Medicine

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Lisa Maragakis, Aaron Milstone, flu, Infectious Diseases, Vaccine, Virus

’Tis the Season to Protect Yourself Against the Flu

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Flu cases are being reported in Maryland and across the country, and experts at the Johns Hopkins University School of Medicine expect to see numbers continue to rise. To prevent the flu, Johns Hopkins experts say everyone 6 months and older should get vaccinated against the influenza virus every year.

Science

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Immunotherapy, Cancer, neoantigen, Personalized Cancer Treatment, Cancer Vaccines

Parker Institute for Cancer Immunotherapy and Cancer Research Institute Launch Collaboration on Cancer Neoantigens

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New collaboration between two nonprofits focused on cancer immunotherapy aims to identify new DNA-based targets for personalized cancer treatments

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TSRI Scientists Develop Vaccine Against Fatal Prescription Opioid Overdose

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Scientists at The Scripps Research Institute (TSRI) have developed a vaccine that blocks the pain-numbing effects of the opioid drugs oxycodone (oxy) and hydrocodone (hydro) in animal models.

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A New Mouse Model to Aid Zika Virus Research, DNA-Based Zika Vaccine Showed Protection From Infection, Research Team Makes Strides in Fight Against Zika, and More in the Zika Virus News Source

Get the latest on Zika in the Zika Virus News Source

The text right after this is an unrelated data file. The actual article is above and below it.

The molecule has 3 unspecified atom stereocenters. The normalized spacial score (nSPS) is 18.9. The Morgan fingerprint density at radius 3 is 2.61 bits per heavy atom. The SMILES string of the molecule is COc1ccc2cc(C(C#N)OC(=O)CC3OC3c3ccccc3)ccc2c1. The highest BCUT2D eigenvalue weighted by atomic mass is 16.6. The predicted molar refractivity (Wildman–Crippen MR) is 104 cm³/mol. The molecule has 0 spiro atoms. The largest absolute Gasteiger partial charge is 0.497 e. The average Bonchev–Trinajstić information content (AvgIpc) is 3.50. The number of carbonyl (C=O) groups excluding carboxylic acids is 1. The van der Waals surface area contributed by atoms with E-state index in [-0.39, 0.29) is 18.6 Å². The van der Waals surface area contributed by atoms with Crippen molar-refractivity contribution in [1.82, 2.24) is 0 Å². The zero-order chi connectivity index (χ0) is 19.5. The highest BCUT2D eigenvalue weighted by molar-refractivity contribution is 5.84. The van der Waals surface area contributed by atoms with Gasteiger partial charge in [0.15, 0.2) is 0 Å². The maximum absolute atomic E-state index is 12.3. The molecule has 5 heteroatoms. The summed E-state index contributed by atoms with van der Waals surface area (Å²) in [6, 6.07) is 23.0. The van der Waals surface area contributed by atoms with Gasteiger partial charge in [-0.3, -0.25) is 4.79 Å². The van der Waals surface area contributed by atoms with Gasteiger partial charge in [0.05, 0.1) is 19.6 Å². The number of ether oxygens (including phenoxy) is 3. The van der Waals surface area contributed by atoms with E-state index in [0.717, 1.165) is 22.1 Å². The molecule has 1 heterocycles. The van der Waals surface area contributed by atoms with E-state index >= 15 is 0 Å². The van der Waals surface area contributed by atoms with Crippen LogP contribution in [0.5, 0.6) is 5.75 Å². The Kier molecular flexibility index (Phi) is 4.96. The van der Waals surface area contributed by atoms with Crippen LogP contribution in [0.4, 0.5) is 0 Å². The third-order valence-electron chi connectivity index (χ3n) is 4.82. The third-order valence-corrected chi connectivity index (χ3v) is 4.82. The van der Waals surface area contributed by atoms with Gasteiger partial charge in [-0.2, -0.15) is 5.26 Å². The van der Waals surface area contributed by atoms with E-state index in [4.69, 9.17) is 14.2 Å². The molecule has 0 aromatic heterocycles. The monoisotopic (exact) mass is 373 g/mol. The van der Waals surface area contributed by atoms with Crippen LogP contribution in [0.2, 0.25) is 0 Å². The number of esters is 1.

Science

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therapeutics for companion animals

The Wistar Institute and Man’s Best Friend Therapeutics Announce Partnership to Advance Canine Melanoma Cancer Vaccine

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The Wistar Institute and Man’s Best Friend Therapeutics are pleased to announce a new collaboration that leverages Wistar’s groundbreaking vaccine research and development with MBFT’s expertise in developing animal health products.

Medicine

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Fellow, Global Health, Pharmaceutical Science, Medicine, Dosage, Painkiller, painkiller addiction, Vaccine, Pancreatic Cancer, Assay

AAPS Announces Nine Fellowships, One of the Highest Organizational Honors

The American Association of Pharmaceutical Scientists (AAPS) is pleased to announce the elevation of nine recipients to Fellow, one of the highest honors given to members of the association. Each year, AAPS elevates a few members to Fellow in recognition of their professional excellence in fields relevant to AAPS’s mission: to advance the capacity of pharmaceutical scientists to develop products and therapies that improve global health.